The outport communities on the south-west coast of Newfoundland are diminishing each year as more and more young people leave their homes and heritage behind to find work. The early 1990s saw the collapse of the cod fishery industry due to centuries of overfishing and poor government management. This decline began the destruction of an institution in Newfoundland that had been the main source of livelihood for over 500 years.
Fish Farms and large corporate-owned dragger boats with factories on board—which trawl the deep ocean—now dominate, subjecting the region to a process of irreversible change. As traditional skills are no longer passed down from generation to generation, and populations dwindle, these outport communities are being swallowed up by the modern world; the current generation of traditional fishermen may be the last.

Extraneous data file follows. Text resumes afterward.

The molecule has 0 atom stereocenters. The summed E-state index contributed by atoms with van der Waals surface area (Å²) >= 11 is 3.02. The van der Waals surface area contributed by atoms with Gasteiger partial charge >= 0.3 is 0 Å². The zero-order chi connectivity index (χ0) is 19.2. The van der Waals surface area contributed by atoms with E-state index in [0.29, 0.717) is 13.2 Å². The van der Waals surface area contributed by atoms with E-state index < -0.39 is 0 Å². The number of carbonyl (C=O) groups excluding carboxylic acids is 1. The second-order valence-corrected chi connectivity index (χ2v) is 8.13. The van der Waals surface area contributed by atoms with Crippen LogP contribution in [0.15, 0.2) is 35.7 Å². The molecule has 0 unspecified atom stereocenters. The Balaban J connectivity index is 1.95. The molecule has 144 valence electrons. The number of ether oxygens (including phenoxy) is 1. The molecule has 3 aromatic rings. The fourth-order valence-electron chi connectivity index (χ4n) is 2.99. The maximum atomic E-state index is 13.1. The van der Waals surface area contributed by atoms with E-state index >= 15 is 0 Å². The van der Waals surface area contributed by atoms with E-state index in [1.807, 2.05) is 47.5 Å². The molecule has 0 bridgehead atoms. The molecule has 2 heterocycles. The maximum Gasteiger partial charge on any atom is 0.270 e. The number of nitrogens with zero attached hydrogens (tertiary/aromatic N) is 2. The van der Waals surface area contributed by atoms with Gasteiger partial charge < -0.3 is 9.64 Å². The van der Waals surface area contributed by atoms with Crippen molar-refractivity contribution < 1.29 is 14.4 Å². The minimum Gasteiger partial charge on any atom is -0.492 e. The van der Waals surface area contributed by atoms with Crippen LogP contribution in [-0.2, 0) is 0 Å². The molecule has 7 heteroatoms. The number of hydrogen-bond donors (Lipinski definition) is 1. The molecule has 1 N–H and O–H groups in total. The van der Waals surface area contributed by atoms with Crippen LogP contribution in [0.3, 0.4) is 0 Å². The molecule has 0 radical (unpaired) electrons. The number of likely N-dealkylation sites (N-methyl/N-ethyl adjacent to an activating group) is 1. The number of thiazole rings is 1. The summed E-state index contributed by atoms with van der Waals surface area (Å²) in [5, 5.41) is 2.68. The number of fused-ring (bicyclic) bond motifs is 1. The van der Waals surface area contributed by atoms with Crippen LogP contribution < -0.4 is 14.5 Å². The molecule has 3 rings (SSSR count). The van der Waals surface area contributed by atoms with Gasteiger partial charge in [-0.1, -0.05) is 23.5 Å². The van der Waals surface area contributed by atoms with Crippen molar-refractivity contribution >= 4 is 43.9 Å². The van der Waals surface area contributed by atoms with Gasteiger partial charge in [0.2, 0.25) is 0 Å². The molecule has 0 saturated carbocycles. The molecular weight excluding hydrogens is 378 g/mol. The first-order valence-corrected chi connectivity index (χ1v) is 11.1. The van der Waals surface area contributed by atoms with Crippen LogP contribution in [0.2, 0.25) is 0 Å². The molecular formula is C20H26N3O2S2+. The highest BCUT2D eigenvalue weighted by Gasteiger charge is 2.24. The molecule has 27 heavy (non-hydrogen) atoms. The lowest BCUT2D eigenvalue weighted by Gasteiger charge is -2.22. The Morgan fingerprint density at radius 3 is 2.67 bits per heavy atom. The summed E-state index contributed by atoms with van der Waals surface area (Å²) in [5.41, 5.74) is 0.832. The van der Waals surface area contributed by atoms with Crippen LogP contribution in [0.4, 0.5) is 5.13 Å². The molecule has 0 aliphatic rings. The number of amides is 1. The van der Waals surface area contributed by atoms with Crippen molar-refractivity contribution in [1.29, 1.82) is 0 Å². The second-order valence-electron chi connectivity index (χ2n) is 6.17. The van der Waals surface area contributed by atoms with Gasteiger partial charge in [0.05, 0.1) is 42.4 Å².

Settled in the 1800s, today La Poile, Newfoundland is home to 93 residents. Facing an uncertain future, the community has recently seen neighbouring towns Petites and Grand Bruit resettled. A photographer with an enduring interest in the idea of “place,” Campbell tells their stories through still and moving images. Capturing the people and landscape, he creates a valuable document of a fading way of life.